Living in the rocky intertidal tide pool are some of the aquarium’s most popular (with visitors, that is) creatures: fish-eating anemones, red and green urchins and mobile predators such as ochre stars, mottled stars, sunflower stars and crabs searching for mussels, limpets, chitons and other food among the rocks.

Filmed by PTMSC Intern Jonathan Crossman.

Rocky Reef 
Below the stresses of the dynamic rocky intertidal zone, but still within reach of the sun’s rays, rocky reefs are home to countless species of fish, invertebrates, and seaweed. Boulders and rocks create refuges from strong currents and provide the hard surfaces to which invertebrates attach.

Fueled by the sun, seaweeds and kelp wave in the strong currents while coralline algae create startling bright pink patches across the rocks.

Tubeworms and scallops grab small particles of food from the passing water. Leather stars scout for urchins and anemones while sea cucumbers scour away plankton and detritus. Fish, such as sculpin, feed among the rocks and take shelter from diving birds and mammals above.

 
Anemones and a sunflower star (do you see it?), staff photo.
The red sea urchin uses its tube feet, located between its spines, to help move across the sea floor in search of kelp. 

Fortunately in the aquarium, the hungry sea stars, anemones and urchins don’t have to move much to find a meal – they are fed by reliable human caretakers!

Seagrass Meadow and Eelgrass 
Visitors peering over the aquarium’s railing can view grass growing underwater. This zone – the seagrass meadow – is one of the most productive and valuable habitats in the Salish Sea, providing a nursery for numerous fish species and food for invertebrates. The grasses also stabilize sediment, filter harmful bacteria and absorb carbon and nitrogen. 
Red sea urchin, staff photo.

One of the most prolific species of seagrass is eelgrass. This perennial, flowering, narrow-leafed plant thrives in sandy sunlit shallows. Anchored by interlocking roots and growing up to six feet tall, eelgrass slows water movement and wave action, protecting the shoreline and capturing marine nutrients. In addition to providing habitat to diverse marine life, its decomposing leaves contribute significant amounts of organic nutrients, boosting productivity in surrounding areas.

Juvenile walleye pollock in the eelgrass tank, staff photo.

In the aquarium’s tanks, visitors can view some of the fascinating species of fish found in seagrass beds, including tubesnouts, pipefish (a close relative of the seahorse), prickleback, greenling, gunnels, sanddabs, tadpole sculpin and juvenile walleye pollock. Some feed on the algae that grows on the leaves, while others hide among the blades and await tasty morsels floating by.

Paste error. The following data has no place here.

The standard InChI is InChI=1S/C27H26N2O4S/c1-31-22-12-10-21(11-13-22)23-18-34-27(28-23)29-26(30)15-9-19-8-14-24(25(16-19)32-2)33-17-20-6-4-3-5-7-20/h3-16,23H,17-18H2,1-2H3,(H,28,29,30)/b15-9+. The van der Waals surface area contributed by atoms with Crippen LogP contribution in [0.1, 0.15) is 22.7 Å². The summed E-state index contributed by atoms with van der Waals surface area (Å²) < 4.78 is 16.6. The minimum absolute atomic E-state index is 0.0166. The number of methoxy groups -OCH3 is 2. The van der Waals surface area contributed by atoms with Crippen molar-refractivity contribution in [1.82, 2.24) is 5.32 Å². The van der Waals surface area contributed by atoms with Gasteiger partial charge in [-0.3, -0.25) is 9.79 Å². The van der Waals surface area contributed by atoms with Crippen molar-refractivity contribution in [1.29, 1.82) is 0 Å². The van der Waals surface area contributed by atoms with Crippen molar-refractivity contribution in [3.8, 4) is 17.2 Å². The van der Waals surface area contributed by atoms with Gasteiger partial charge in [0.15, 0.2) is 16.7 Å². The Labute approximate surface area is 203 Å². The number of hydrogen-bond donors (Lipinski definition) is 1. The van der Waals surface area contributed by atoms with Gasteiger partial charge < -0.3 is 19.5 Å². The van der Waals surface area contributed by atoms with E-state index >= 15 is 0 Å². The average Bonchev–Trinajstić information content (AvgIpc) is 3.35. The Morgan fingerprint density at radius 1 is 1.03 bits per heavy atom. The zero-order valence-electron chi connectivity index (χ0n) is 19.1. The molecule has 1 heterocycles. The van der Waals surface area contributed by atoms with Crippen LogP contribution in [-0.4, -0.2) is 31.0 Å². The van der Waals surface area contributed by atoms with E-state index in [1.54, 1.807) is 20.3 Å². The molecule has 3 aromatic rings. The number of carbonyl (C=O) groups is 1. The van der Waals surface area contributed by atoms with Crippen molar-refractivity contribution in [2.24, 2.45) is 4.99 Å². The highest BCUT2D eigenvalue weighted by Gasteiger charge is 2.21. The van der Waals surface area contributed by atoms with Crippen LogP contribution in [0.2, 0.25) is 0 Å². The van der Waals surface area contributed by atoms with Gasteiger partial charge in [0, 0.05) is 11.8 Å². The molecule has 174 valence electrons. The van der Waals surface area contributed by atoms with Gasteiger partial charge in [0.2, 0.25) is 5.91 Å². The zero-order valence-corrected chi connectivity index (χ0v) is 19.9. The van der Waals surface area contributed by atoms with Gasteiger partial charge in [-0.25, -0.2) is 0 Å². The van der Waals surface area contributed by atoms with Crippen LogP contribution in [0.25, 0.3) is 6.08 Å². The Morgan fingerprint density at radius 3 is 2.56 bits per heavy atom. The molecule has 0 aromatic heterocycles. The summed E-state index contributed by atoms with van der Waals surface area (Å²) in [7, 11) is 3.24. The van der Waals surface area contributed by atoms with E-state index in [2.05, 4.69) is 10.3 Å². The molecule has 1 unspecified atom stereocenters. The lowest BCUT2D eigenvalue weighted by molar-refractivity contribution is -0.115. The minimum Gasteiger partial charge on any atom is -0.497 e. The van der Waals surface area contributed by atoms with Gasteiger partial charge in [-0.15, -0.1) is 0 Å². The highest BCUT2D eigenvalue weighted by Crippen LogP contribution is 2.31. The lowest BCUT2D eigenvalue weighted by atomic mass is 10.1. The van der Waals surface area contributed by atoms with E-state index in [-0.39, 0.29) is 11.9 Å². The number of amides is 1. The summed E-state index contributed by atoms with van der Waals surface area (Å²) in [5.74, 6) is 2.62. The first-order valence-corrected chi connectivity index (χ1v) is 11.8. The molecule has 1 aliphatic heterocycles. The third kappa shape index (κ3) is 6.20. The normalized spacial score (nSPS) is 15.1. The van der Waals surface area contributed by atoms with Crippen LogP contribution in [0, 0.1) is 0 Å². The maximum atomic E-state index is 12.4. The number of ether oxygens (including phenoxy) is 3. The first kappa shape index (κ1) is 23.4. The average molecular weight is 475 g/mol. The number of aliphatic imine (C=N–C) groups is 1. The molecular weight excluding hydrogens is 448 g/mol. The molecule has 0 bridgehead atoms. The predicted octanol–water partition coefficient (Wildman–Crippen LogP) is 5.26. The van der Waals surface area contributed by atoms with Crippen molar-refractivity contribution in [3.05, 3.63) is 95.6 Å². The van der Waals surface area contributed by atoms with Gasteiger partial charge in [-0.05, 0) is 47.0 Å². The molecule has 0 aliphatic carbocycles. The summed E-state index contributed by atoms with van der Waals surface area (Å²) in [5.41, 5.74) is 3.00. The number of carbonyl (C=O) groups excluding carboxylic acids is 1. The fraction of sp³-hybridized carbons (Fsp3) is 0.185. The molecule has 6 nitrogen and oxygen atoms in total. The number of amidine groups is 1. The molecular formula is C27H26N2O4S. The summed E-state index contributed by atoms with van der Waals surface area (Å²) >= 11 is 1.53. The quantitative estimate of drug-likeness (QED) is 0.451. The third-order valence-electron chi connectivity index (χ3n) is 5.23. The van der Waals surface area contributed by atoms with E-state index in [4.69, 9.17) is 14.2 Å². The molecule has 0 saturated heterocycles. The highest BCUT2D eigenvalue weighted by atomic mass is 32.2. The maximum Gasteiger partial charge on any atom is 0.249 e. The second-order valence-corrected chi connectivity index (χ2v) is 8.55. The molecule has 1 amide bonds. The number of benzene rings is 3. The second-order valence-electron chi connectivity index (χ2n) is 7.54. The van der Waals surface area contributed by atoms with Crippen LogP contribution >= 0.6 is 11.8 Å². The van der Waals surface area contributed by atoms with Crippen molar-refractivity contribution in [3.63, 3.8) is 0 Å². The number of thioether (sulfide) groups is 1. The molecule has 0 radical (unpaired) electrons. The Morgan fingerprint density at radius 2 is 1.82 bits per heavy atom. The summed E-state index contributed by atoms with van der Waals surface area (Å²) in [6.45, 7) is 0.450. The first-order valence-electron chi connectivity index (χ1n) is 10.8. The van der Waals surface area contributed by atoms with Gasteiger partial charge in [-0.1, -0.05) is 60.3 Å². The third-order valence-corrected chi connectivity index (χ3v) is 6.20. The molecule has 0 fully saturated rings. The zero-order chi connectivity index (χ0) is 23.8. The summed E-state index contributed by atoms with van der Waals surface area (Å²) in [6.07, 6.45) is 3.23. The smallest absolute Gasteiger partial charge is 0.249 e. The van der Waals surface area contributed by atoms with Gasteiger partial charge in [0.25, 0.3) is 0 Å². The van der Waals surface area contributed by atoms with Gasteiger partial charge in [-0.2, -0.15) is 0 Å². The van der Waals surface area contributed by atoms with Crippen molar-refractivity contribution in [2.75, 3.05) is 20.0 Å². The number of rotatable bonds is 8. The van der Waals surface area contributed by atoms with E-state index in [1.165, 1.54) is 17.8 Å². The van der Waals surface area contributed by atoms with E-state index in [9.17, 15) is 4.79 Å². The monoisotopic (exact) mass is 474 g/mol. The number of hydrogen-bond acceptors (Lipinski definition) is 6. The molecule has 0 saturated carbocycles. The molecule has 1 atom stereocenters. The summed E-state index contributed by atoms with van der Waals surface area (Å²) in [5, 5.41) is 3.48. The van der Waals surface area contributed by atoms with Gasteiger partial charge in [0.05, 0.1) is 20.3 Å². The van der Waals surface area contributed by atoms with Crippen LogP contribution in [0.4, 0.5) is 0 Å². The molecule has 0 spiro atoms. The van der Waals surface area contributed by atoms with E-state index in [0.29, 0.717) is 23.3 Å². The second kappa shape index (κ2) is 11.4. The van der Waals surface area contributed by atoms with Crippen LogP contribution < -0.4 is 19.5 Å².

This is Part 1 of a two-part series, To read Part 2, go here.

Friday, November 23, 2018

Whales of the Salish Sea Education Program

Salish Coast Elementary School students learn about stewardship 


Over three days this week, the AmeriCorps Team taught a group of fifth graders from Salish Coast Elementary School about whales of the Salish Sea. This education program is jam-packed with information, games, and activities about various species of whales. 

Around 75 students split into three groups and rotated between a few different classes. 

Students in the "Orca Forensics" class
Photo by Carolyn Woods

While many of the students had visited the PTMSC prior to this week, very few of them had the opportunity to transform themselves into an orca whale, as they did in a couple of these classes.

The material ranged from learning about ocean acidification, to assembling a gray whale skeleton, to becoming orca whales finding their pod (signature whale calls and all). My personal favorite was the gray whale class, in which all students worked together to reassemble the vertebrae and ribs of “Spirit,” our full gray whale skeleton.

The last activity of the 3-day-long schedule was a “Town Hall” activity in which the students were split into four stakeholder groups: the maritime industry, the public, whale researchers, and the southern resident killer whales.

They discussed a few of the Orca Task Force recommendations recently proposed to the governor. Each of these recommendations were ideas for potential future laws and regulations protecting the southern resident killer whales.

Because this activity was concerning a real-time issue, I saw the students begin to think of the issue of environmental and noise pollution in a more tangible way. They began to see that their involvement could potentially make a difference.


The "Whale Researchers" preparing for the Town Hall Meeting
Photo by Carolyn Woods

In my experience, it can sometimes be a challenge to get all students engaged and interested in the importance of environmental education, especially coming from a variety of backgrounds. However, the accessibility and hands-on nature of these classes left me feeling impressed with the engagement of the kids, but also hopeful that they genuinely ended the program feeling more knowledgeable and responsible for the future of our oceans.

Overall, I’d say the program was a fantastic success!

Written by Marley Loomis, AmeriCorps Marine Exhibit Educator

Monday, November 19, 2018

New Volunteer Information Session


Saturday, December 8
10 - 11:30 am
Aquarium classroom
On the pier at Fort Worden


Volunteering with the Marine Science Center is a great way to get involved in your community, meet new people, and take action to help the Salish Sea.

There are many opportunities available, from interpreting and greeting in the Aquarium and Museum, working in the gift shop, to helping maintain the aquariums and touch tanks in the Aquarium. Learn about Citizen Science, and the opportunities available. Visit our Volunteering at PTMSC web page.

To RSVP or find out more, contact Gabriele at 360.385.5582 x120 or volunteer@ptmsc.org.

Friday, November 16, 2018

Northern elephant seal stranding on Marrowstone Island

Marine mammal necropsied, skeleton preservation underway

Being the brand new Marine Mammal Stranding Network AmeriCorps at the Port Townsend Marine Science Center, every stranding call is new and exciting. So when the line rang on October 31 for an approximately 14-foot long northern elephant seal that had washed ashore, I was more than thrilled for the opportunity.